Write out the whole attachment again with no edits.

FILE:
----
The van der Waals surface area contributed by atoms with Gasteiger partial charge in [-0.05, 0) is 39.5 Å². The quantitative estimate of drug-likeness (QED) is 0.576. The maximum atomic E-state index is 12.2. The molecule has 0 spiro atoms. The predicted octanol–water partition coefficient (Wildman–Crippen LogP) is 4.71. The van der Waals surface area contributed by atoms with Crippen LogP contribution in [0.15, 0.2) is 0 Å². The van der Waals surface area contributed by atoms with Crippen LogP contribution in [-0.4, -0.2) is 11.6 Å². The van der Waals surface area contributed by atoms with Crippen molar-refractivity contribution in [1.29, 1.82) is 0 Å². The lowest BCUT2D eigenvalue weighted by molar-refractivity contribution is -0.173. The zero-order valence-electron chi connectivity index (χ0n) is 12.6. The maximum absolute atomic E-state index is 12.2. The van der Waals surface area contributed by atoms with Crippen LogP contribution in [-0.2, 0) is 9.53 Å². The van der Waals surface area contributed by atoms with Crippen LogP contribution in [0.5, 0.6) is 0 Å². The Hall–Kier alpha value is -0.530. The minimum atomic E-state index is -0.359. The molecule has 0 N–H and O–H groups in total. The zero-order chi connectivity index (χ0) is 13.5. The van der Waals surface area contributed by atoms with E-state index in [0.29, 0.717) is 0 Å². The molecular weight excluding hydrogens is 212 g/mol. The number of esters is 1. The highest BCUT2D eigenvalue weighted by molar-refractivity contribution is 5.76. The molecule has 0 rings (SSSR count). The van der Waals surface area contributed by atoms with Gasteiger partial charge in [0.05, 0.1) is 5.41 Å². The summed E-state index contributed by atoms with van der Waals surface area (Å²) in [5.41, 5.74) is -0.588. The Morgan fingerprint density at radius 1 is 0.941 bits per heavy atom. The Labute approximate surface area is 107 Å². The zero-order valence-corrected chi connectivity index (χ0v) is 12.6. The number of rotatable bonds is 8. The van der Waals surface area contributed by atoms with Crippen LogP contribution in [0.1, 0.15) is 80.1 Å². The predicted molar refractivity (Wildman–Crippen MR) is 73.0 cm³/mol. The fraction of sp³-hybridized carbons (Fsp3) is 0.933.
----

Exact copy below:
The van der Waals surface area contributed by atoms with Gasteiger partial charge in [-0.05, 0) is 39.5 Å². The quantitative estimate of drug-likeness (QED) is 0.576. The maximum atomic E-state index is 12.2. The molecule has 0 spiro atoms. The predicted octanol–water partition coefficient (Wildman–Crippen LogP) is 4.71. The van der Waals surface area contributed by atoms with Crippen LogP contribution in [0.15, 0.2) is 0 Å². The van der Waals surface area contributed by atoms with Crippen LogP contribution in [-0.4, -0.2) is 11.6 Å². The van der Waals surface area contributed by atoms with Crippen molar-refractivity contribution in [1.29, 1.82) is 0 Å². The lowest BCUT2D eigenvalue weighted by molar-refractivity contribution is -0.173. The zero-order valence-electron chi connectivity index (χ0n) is 12.6. The maximum absolute atomic E-state index is 12.2. The van der Waals surface area contributed by atoms with Crippen LogP contribution in [-0.2, 0) is 9.53 Å². The van der Waals surface area contributed by atoms with Crippen LogP contribution in [0.5, 0.6) is 0 Å². The Hall–Kier alpha value is -0.530. The minimum atomic E-state index is -0.359. The molecule has 0 N–H and O–H groups in total. The zero-order chi connectivity index (χ0) is 13.5. The van der Waals surface area contributed by atoms with E-state index in [0.29, 0.717) is 0 Å². The molecular weight excluding hydrogens is 212 g/mol. The number of esters is 1. The highest BCUT2D eigenvalue weighted by molar-refractivity contribution is 5.76. The molecule has 0 rings (SSSR count). The van der Waals surface area contributed by atoms with Gasteiger partial charge in [0.05, 0.1) is 5.41 Å². The summed E-state index contributed by atoms with van der Waals surface area (Å²) in [5.41, 5.74) is -0.588. The Morgan fingerprint density at radius 1 is 0.941 bits per heavy atom. The Labute approximate surface area is 107 Å². The zero-order valence-corrected chi connectivity index (χ0v) is 12.6. The number of rotatable bonds is 8. The van der Waals surface area contributed by atoms with Crippen LogP contribution in [0.1, 0.15) is 80.1 Å². The predicted molar refractivity (Wildman–Crippen MR) is 73.0 cm³/mol. The fraction of sp³-hybridized carbons (Fsp3) is 0.933.